kilometers sized event
The Columbia Plateau
The plateau
formed around
15 million
years ago by
repeated
eruptions of
flood basalt
that covers an
area of about
200,000 Km2
and in places is
up to to 3 Km
thick.
Individual flow layers of the Columbia River Basalt are between
15 and 100 meters thick. Good exposures are found where the
Columbia River and its tributaries have eroded deep canyons
through this jointed rock.

FLOOD BASALTS OF THE COLUMBIA PLATEAU


The Devil’s Post
COLUMNAR JOINTING IS COMMON IN LAVA FLOWS Pile, a formation
located in the
Sierra Nevada,
dramatically
illustrates the
phenomenon of
columnar
jointing, which
forms as a lava
flow cools and
shrinks.

A view from above reveals


their hexagonal shape
8.6 Volcanoes
► Shield volcanoes
 Built by effusive eruptions of basalt
 Gently sloped
 The largest of volcanoes

► e.g. Mauna Loa, Mauna Kea, Iceland


Shield volcanoes form the largest and tallest volcanoes on earth,
despite their gentle slopes. They form from copious amounts of basalt
lava erupted from a summit crater as well as from fissures around their
flanks. Two common types of basalt lava (Pahoehoe and Aa) erupt from
Hot Spot volcanoes like this one (Mt. Skjoldbreidier, Iceland). The two
are differentiated by their relative viscosities and surface textures.
Pahoehoe is thin, gas-rich basalt lava. It advances quickly as a narrow
stream, often within tubes, and has a smooth, ropey surface.
Aa is stiff, gas-poor basalt lava. It advances slowly as a thick sheet with
a steep front and has a rough, blocky surface.
8.6 Volcanoes
► Cinder cones
 Formed of pyroclastic fragments (ash &
cinders)
 Often steep, small and symmetrical
 May from abruptly (hours or days)

► Eruptions are driven by escaping


gases
This cinder cone in Bolivia has a symmetrical shape and a well formed
crater (circular depression) at its peak.
8.6 Volcanoes
► Composite cones
 aka: stratovolcanoes
 Layers of lava and pyroclastics
accumulate from both effusive and
explosive eruptions
 Relatively steep-sided
 Associated with subduction zones
Mount Rainier is a classic example of a composite volcano. Its presence is a
constant reminder to the residents of Seattle of their precarious location
above a subduction zone where tsunamis, earthquakes, volcanic eruptions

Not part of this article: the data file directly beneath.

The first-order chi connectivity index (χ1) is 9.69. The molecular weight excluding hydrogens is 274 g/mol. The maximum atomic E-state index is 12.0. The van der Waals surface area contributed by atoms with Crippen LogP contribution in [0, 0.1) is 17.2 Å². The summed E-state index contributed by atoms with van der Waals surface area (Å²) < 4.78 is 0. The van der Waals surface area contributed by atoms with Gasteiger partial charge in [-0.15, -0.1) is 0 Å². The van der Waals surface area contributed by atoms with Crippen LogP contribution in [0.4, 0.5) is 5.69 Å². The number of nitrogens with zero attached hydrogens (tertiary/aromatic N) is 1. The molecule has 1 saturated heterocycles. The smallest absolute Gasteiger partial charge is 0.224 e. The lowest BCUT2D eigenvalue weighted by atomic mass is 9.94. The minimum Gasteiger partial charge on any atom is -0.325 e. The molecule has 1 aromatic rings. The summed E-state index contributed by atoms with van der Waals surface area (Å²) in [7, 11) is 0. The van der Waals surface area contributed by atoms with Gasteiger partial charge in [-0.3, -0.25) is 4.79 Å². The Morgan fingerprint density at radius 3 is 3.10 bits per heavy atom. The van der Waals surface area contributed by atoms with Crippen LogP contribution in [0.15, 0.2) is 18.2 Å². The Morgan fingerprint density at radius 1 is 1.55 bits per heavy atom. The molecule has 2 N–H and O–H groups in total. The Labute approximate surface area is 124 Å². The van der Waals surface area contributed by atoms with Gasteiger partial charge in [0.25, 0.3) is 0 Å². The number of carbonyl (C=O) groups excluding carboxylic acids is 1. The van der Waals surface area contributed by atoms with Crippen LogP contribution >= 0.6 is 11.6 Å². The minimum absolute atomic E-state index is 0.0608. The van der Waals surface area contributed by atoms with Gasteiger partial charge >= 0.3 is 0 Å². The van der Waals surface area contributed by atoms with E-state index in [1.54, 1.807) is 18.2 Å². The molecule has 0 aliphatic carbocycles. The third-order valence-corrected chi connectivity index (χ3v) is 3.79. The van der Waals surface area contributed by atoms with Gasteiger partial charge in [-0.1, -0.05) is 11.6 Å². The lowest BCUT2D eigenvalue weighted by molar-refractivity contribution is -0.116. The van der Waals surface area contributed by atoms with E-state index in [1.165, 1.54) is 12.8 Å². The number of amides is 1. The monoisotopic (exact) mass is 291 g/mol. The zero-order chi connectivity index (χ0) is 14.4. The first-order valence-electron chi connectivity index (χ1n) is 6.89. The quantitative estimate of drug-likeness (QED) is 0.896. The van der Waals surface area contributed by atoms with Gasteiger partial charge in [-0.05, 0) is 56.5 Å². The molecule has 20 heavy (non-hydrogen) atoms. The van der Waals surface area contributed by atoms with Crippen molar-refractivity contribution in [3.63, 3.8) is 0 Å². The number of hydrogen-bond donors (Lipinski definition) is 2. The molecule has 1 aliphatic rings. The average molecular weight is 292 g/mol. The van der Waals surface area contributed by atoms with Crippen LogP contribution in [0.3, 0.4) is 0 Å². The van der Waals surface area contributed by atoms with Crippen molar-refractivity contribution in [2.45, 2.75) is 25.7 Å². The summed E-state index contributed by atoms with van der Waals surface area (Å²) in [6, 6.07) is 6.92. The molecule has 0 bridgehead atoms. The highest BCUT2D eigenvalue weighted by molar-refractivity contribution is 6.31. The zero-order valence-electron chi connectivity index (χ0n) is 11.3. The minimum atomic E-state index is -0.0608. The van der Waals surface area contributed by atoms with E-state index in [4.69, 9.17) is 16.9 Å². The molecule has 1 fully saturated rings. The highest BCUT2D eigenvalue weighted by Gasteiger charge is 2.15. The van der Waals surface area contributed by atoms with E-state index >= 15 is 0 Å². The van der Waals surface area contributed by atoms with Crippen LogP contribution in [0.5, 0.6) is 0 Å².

and mudslides have occurred in the past and are surely to occur at anytime
in the near future.
Ash flows and Calderas
► AshFlow – a cloud of pyroclastics that flows
along and buries the surface
 Nueè ardente – “glowing cloud”
 Hot, Fast (200 km/h), Far-reaching (100 km)

► Caldera – collapsed roof of magma chamber


 Large (10+ km) circular depression, steep sides
 Associated with catastrophic eruptions of Ash
CALDERA: The
sequence of events
leading to the
formation of a
caldera involves
creation of “ring”
fractures in the crust
that lies above a
rising pluton of
magma. The circular
depression of the
caldera is formed
during the eruption
as magma is ejected
through the
fractures and the
unsupported crust
sinks. This
catastrophic
eruption is driven by
escaping gases and
produces a huge
Crater Lake in southern Oregon fills a caldera that formed about
7000 years ago by the eruption of Mt. Mazama. The caldera is
about 10 km across.
8.7 Volcanic explosions:
► Yellowstone – 3 calderas
 Last eruptions (1.9 mya) – 2500 km3 of pyroclastic
materials (in 1980 Mt St Helens erupted only 1 km3)
 (0.6 mya) – 1000 km3 of ash & debris

► Long Valley Caldera (Bishop Tuff ~ 0.8 mya)


 170x larger than 1980 Mt St Helens eruption
 Hot Springs and CO2 releases denote continued
magma activity today
Fig. 8.30, p.199
8.7 Volcanic explosions:
► MtVesuvius – a composite volcano
near Naples, Italy
 Buried the cities of Pompeii &
Herculaneum during its 79 A.D. eruption
 5-8 meter thick ash flow deposits
 Intermittent activity in early – mid 1900s
 Magma still underlies Vesuvius
Excavations at Pompeii revealed casts of humans buried in the ash
flow deposits

Mount Vesuvius erupted in 79


AD
Plateaus and Calderas are not volcanoes. But they do represent
end members of the spectrum of eruption styles from most gentle
(effusive) to most violent (explosive), respectively. Although the
magma that erupts during formation of a caldera can be called
“granitic” it is more correct to refer to the erupted material as
Rhyolite. The true volcanoes are accumulations of materials
erupted from a central vent. From largest to smallest they are the
shield volcano, composite volcano, and cinder cone.